One of the biggest challenges of the 21st century is how to combat the global impact of climate change. Innovation in ‘green technologies’ is central to finding solutions to this problem. With the recent World Intellectual Property Day on 26 April 2020, there is considerable focus on the role that intellectual property (IP) rights play in “Innovating for a green future”, which is this year’s World IP Day theme.
We are faced with a crisis and unfortunately, there is no escaping it. Far-reaching innovation is needed to address climate change and other environmental challenges if we are to prevent irreversible disruptions with the potential to harm the planet.
Some stakeholders suggest that the range and variety of green technologies, as well as the need for local adaptation, means that IP protection may not be useful in some settings – but I believe the opposite. The IP system has a key role to play in supporting us as we shape a green future. After all, one of the major drivers in strengthening an economy is innovation and competition, which are encouraged by protecting IP rights.
IP rights incentivise inventors, designers, authors and creators to produce beneficial creations, whether simple or complex. This is generally achieved by following the quid pro quo principle, particularly in the realm of patents, where the mastermind can profit from the value of their innovative work, albeit for a limited time, in exchange for making the work available to the public. This public disclosure enables others to further develop and benefit from the work of the original creator.
The development of new technologies requires not only investment but also initiatives to support growth and sustainability. This is the justification for patents because, without the ability to appropriate profits for innovation – recovering time, financial capital or other forms of resources – there would be an under-supply of meaningful research and development.
My position is that there’s a two-fold benefit in our Government’s granting of a limited monopoly (20 years) in the form of a patent, for an invention that is new, inventive and useful, in exchange for technical disclosure and know-how. It provides an incentive to recover investment and to financially gain from the technology by being the sole beneficiary of the rights vested in a patent, but it also allows for the dissemination of technology by means of the public technical disclosure.
As a result, patents have a positive impact on new technologies in that they provide financial reward and encourage commercialisation in various ways, such as licensing the invention.
Global climate change mitigation will require the development and diffusion of a large number and variety of green technologies, in particular. Green technologies are less impactful if they are not disseminated, implemented and used. Given that climate change is a global problem to which there’s been a global contribution, global solutions should be diffused.
By obtaining patent protection for green technology, the proprietor of that technology is able to use licensing and exportation to facilitate technology transfer more widely. However, on the downside, this goes hand-in-hand with the enforcement of patent rights because, if there are inadequate patent protection and enforcement in a given country, there will be a reluctance to licence that invention.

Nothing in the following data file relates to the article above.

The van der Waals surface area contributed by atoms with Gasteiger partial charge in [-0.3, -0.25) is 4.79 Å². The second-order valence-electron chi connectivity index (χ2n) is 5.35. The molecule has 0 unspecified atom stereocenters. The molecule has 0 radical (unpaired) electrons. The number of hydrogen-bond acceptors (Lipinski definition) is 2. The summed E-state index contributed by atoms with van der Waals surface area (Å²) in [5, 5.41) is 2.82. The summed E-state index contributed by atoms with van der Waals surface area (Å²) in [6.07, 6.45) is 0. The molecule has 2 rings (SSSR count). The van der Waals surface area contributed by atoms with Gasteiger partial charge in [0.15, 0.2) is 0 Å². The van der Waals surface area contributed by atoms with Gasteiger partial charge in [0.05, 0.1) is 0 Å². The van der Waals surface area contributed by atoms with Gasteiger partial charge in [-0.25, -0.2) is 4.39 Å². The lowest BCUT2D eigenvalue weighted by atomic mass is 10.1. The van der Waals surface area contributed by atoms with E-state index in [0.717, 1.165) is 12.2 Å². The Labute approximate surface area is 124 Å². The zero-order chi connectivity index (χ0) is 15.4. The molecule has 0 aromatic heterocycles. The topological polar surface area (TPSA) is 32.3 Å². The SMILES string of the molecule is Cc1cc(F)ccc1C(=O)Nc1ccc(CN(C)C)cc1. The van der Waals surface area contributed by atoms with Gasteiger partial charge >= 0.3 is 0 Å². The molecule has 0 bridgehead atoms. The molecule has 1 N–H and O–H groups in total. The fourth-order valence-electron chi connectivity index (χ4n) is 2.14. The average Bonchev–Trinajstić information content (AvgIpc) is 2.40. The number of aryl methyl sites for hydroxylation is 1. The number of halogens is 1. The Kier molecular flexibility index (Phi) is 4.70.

Given that South Africa follows a deposit system where only formal requirements are examined, patent applications can proceed to grant relatively quickly. Furthermore, once an application for a patent is filed at the South African Patent Office, the application is provided with a filing date. The 20-year limited monopoly granted to the patentee is calculated from the date of application and the applicant is able to exploit the invention during the course of the pendency of the application. However, the patentee is only able to enforce their rights once the patent proceeds to grant.
Mechanisms are also in place in some foreign jurisdictions for an applicant to apply for accelerated patent prosecution. One such mechanism is the patent prosecution highway that allows each participating patent office to benefit from work previously done by another member country (examples include the United States, Australia and China), with the aim of reducing examination workload.
In addition, some countries, including Israel, Canada and Japan, have fast-tracked green patent programmes, to increase the diffusion of green technologies and technical knowledge into society. South Africa does not allow for such a mechanism, but it is possible to formally request that the acceptance of an application be expedited.
Furthermore, the Intellectual Property Policy of the Republic of South Africa Phase I, approved by Cabinet on 30 May 2018, does recognise the promotion and development of green technologies as a medium-term agenda. It further recognises the need to adopt comprehensive TRIPS flexibilities that are essential to the transfer and diffusion of new green technologies, as well as the promotion of an environment that allows for local research and development of such technologies. This will be considered further in Phase II.In conclusion, we have the collective wisdom and ingenuity to come up with effective ways to shape a green future, and the IP system has a pivotal and enabling role to play on this journey. IP rights shouldn’t be seen as a barrier to innovation but as a support for it. For more information, visit www.spoor.com
By Marco Vatta, Spoor & Fisher
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